plastic://showchangeset=cs:$changeset$@$repository$@$server$
To open the WebUI to see changeset differences, configure the following URL:
http://yourwebuiserver/$repository$/ViewChanges?changeset=$changeset$

Configuring the log format data

A format data string is a string that can have free text and some variables. The variables are numbered and are written between brackets. You have 8 variables that you can use as format data, and are the following:
{0} -> Prints the changeset date
{1} -> Prints the changeset number
{2} -> Prints the Plastic SCM repository
{3} -> Prints the Plastic SCM server
{4} -> Prints the author of the changeset
{5} -> Prints the diff URL configured in the JIRA server
{6} -> Prints the changeset branch
{7} -> Prints the checkin comments
{8} -> Prints the list of the items modified in the changeset
These are some valid expressions. Note that you can use \r\n for a new line character:
Date: {0}\r\nChangeset {1}@{2}@{3} by {4}\r\nDiff: {5}\r\nNranch: {6}\r\nComments: {7}\r\nItems:\r\n{8}
Changeset {1}: {5}
{0}{1}{2}{3}{4}{5}{6}{7}{8}
Changeset {1} by {4}\r\nViewDiffs: {5}

New release Plastic SCM 5.0.44.534 is out

February 27, 2014

The new release BL534 is finally out.

It is the first release that we announce this year in the blog although there have been several releases that we published directly inside the download area in January and February. We wanted to fix some issues before announcing to everyone.

I’m going to describe the most important new features included in this release.

Branch Explorer improved filters – inclusion and exclusion rules

This is the most important usability feature added to the release. So far filters were only able to highlight branches but now it is finally possible to hide or show branches based on queries. It has been requested several times by different customers and also added to our UserVoice.

The former “conditional format” tab has been modified and now it includes 3 buttons: “add inclusion”, “add exclusion” and “add format”. The last one is the old ‘format rule’ still able to color the branches based on queries.

The new inclusion and exclusion rules work as follows:

  • Inclusion rule: the branches selected by the query will be displayed.
  • Exclusion rule: the branches selected will be hidden.

Both inclusion and exclusion rules have additional options as the following picture shows:

As you can see we the options are:

  • Add child branches: will add (to inclusion or exclusion) the child branches of the branches selected by the query.
  • Add parent branches: adds the parent branches of the selected ones.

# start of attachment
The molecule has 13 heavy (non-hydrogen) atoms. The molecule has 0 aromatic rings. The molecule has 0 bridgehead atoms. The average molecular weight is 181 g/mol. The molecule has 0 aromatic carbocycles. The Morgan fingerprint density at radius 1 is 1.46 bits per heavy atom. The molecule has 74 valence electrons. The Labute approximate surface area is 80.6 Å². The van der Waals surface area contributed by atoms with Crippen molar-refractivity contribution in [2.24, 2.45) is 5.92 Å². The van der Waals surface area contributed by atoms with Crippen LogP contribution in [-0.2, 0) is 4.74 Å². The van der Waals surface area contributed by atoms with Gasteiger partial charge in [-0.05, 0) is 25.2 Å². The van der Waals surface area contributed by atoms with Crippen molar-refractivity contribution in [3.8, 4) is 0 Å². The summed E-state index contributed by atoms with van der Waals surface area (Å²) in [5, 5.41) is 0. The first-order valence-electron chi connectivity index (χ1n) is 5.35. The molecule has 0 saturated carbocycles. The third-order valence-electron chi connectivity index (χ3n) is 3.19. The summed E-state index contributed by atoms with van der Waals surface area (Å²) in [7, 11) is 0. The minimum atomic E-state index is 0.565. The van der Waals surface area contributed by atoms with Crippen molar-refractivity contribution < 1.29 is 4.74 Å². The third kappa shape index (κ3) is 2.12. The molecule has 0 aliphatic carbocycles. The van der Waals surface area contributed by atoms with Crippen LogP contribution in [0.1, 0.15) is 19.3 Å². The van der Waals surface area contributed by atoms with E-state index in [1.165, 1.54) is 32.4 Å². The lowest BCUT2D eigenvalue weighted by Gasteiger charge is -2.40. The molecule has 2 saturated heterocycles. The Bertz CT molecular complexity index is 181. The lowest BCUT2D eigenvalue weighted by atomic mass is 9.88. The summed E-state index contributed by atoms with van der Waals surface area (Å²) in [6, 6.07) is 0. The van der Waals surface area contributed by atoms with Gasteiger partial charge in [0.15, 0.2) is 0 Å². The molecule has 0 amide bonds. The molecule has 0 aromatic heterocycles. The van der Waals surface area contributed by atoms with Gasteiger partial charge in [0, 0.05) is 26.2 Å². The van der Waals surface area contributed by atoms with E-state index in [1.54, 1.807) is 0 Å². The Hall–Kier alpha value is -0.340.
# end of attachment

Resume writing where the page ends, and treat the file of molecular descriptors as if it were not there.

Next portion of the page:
• Add branches that are source of a merge: adds the branches that are source of a merge to the selected branches.
  • Add branches that are destination of a merge: adds to the list the branches that receive merges from the selected ones in the rule.

Combining all these options it is possible to configure quite flexible and powerful inclusion and exclusion rules.

Let’s go with a short example: suppose I just want to keep the main branch in the diagram. Then I’d set a rule like the following:

And the resulting Branch Explorer will be:

Suppose that now we want to exclude the branch ‘task3005’. The rule will be set as follows:

And the resulting diagram won’t have the branch ‘task3005’.

Now let’s try a slightly more complex query: display only the branches containing changesets created after the 15th of July of 2013 (note that the screenshot shows the date n dd/mm/yyyy format).

Once the query is set all the branches without changesets after the given date are cleaned up.

Using this filter system it would also be possible to run queries based on attributes and then show only branches with ‘tested’ attr equals to ‘true’ and things like that.

Custom Branch Explorer renders newly created branches

This was also a frequent request and was also asked at our UserVoice.

Suppose you create a subdiagram to render a given release branch and then you decide to create a subbranch out of it. If the newly created subbranch doesn’t match the rules that define the branch explorer it was immediately hidden. Well, this wasn’t very comfortable because maybe you just wanted to keep your new branch and work on it. And that’s exactly what we fixed.

New GUI shortcuts

We added some new shortcuts to the GUI:

  • Ctrl+D to show branch and changeset differences from the Branches View, Changeset View and Branch Explorer.